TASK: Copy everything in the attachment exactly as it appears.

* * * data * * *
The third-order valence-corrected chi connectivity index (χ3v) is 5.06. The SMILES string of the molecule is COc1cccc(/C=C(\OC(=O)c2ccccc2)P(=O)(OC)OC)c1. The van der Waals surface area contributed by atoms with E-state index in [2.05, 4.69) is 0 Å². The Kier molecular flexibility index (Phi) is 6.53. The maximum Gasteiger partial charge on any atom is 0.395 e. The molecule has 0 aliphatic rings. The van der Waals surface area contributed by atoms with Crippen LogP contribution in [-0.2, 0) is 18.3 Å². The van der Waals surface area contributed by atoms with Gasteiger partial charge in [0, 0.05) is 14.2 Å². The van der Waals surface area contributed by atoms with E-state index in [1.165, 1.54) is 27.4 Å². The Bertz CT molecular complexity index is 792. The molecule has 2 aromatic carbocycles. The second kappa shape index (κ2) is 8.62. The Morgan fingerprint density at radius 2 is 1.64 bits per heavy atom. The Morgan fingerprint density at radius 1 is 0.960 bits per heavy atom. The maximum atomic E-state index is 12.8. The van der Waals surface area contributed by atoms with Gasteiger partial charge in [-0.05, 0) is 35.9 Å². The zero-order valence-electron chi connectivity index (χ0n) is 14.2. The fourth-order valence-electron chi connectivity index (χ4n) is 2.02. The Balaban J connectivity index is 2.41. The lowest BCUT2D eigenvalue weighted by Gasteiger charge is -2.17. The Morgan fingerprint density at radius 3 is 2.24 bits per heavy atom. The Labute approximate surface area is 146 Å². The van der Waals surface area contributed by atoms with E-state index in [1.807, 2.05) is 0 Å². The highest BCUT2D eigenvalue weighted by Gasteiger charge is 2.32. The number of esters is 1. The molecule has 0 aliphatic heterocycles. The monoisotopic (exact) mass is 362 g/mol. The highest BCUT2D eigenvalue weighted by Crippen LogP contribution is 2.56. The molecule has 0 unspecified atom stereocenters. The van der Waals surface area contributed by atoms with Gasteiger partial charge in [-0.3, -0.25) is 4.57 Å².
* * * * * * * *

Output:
The third-order valence-corrected chi connectivity index (χ3v) is 5.06. The SMILES string of the molecule is COc1cccc(/C=C(\OC(=O)c2ccccc2)P(=O)(OC)OC)c1. The van der Waals surface area contributed by atoms with E-state index in [2.05, 4.69) is 0 Å². The Kier molecular flexibility index (Phi) is 6.53. The maximum Gasteiger partial charge on any atom is 0.395 e. The molecule has 0 aliphatic rings. The van der Waals surface area contributed by atoms with Crippen LogP contribution in [-0.2, 0) is 18.3 Å². The van der Waals surface area contributed by atoms with Gasteiger partial charge in [0, 0.05) is 14.2 Å². The van der Waals surface area contributed by atoms with E-state index in [1.165, 1.54) is 27.4 Å². The Bertz CT molecular complexity index is 792. The molecule has 2 aromatic carbocycles. The second kappa shape index (κ2) is 8.62. The Morgan fingerprint density at radius 2 is 1.64 bits per heavy atom. The Morgan fingerprint density at radius 1 is 0.960 bits per heavy atom. The maximum atomic E-state index is 12.8. The van der Waals surface area contributed by atoms with Gasteiger partial charge in [-0.05, 0) is 35.9 Å². The zero-order valence-electron chi connectivity index (χ0n) is 14.2. The fourth-order valence-electron chi connectivity index (χ4n) is 2.02. The Balaban J connectivity index is 2.41. The lowest BCUT2D eigenvalue weighted by Gasteiger charge is -2.17. The Morgan fingerprint density at radius 3 is 2.24 bits per heavy atom. The Labute approximate surface area is 146 Å². The van der Waals surface area contributed by atoms with E-state index in [1.807, 2.05) is 0 Å². The highest BCUT2D eigenvalue weighted by Gasteiger charge is 2.32. The number of esters is 1. The molecule has 0 aliphatic heterocycles. The monoisotopic (exact) mass is 362 g/mol. The highest BCUT2D eigenvalue weighted by Crippen LogP contribution is 2.56. The molecule has 0 unspecified atom stereocenters. The van der Waals surface area contributed by atoms with Gasteiger partial charge in [-0.3, -0.25) is 4.57 Å².